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Readers are asked to send a note of any misprints or mistakes that they spot in this item to editor@pnreview.co.uk

This item is taken from PN Review 223, Volume 41 Number 5, May - June 2015.

News & Notes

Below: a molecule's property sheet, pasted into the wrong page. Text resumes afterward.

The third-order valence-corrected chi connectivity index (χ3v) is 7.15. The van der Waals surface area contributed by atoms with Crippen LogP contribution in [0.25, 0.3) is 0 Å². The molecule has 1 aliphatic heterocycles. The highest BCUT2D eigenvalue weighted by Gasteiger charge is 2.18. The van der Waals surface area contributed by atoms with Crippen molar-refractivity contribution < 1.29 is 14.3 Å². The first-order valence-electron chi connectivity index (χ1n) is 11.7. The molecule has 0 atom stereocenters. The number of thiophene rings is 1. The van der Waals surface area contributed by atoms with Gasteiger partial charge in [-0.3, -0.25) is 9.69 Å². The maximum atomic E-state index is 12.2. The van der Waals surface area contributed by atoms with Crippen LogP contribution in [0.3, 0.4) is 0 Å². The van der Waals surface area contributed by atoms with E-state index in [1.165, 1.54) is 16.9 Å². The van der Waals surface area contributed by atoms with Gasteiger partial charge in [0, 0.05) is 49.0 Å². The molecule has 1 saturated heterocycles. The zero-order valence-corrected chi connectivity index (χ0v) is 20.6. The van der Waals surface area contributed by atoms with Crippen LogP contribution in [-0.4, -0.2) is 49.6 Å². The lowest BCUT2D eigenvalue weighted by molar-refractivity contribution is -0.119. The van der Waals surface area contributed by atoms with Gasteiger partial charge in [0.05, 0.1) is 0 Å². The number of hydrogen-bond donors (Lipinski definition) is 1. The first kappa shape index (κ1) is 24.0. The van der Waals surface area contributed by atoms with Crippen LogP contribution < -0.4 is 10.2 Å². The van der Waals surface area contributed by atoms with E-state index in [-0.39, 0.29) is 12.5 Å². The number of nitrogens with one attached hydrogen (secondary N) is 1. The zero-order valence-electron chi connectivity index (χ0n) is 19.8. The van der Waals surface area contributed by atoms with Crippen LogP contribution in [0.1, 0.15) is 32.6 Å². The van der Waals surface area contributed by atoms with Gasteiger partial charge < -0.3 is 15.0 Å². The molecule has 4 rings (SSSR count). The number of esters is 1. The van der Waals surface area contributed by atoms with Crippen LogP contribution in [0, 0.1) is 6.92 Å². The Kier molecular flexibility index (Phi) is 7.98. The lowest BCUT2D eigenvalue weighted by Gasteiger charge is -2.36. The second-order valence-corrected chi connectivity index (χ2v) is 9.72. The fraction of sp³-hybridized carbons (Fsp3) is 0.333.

Manchester is not Mosul, yet after a refurbished and reinvented Manchester Central Library was opened in March 2014, one unanswered question still hangs over the project. Where have 240,000 books gone? They are not on the shelves, they are not in the stacks. They have vanished. In March PN Review received a message: ‘The sad purpose of this email is to inform the general public that the Friends of Central Library (who fought a spirited and well-supported campaign to protect the collections) have recently discovered through a Freedom of Information request that all 240,000 books have been “withdrawn and are no longer available” by order of the Libraries Management Team, led by the Director of Libraries, Neil MacInnes.’ This vandalism was less extreme than that of ISIS: ‘there were no losses to the special collections, rare books, local history or Archives’. What has been deliberately lost are ‘the irreplaceable collections of reference and lending non-­fiction books, covering every conceivable subject, giving that extraordinary breadth and depth of subject coverage that only long-­established libraries can provide. Outside of London, Manchester contained the largest and most important non-fiction collections freely available to the general public in the whole of the U.K. No longer.’ The letter reminds us that in 2010 we were told, ‘this project will not see any significant book disposal, other than that which is in line with our routine disposal policy’. In fact getting rid of 25% of the total stock, and between 40 and 50% of the reference and lending non-fiction book stock, might seem to be well out of line with any routine policy of stock disposal. No public consultation seems to have taken place and no one is taking responsibility or being held responsible. Yet this enormous book stock was not the property of the librarians who disposed of it but, one assumes, of the city that it benefited. The protest failed but awareness has been raised and other library users may be alerted to possibilities of large-scale civic vandalism against their institutions. The Friends’ letter concludes, ‘It is too late for Manchester but hopefully not for other great libraries: our sister group, the Friends of New York Public Library recently fought a successful campaign to stop the destruction of their famous library stacks! They have succeeded where we have failed but it is important to us that this information at least should be where it belongs – in the public domain.’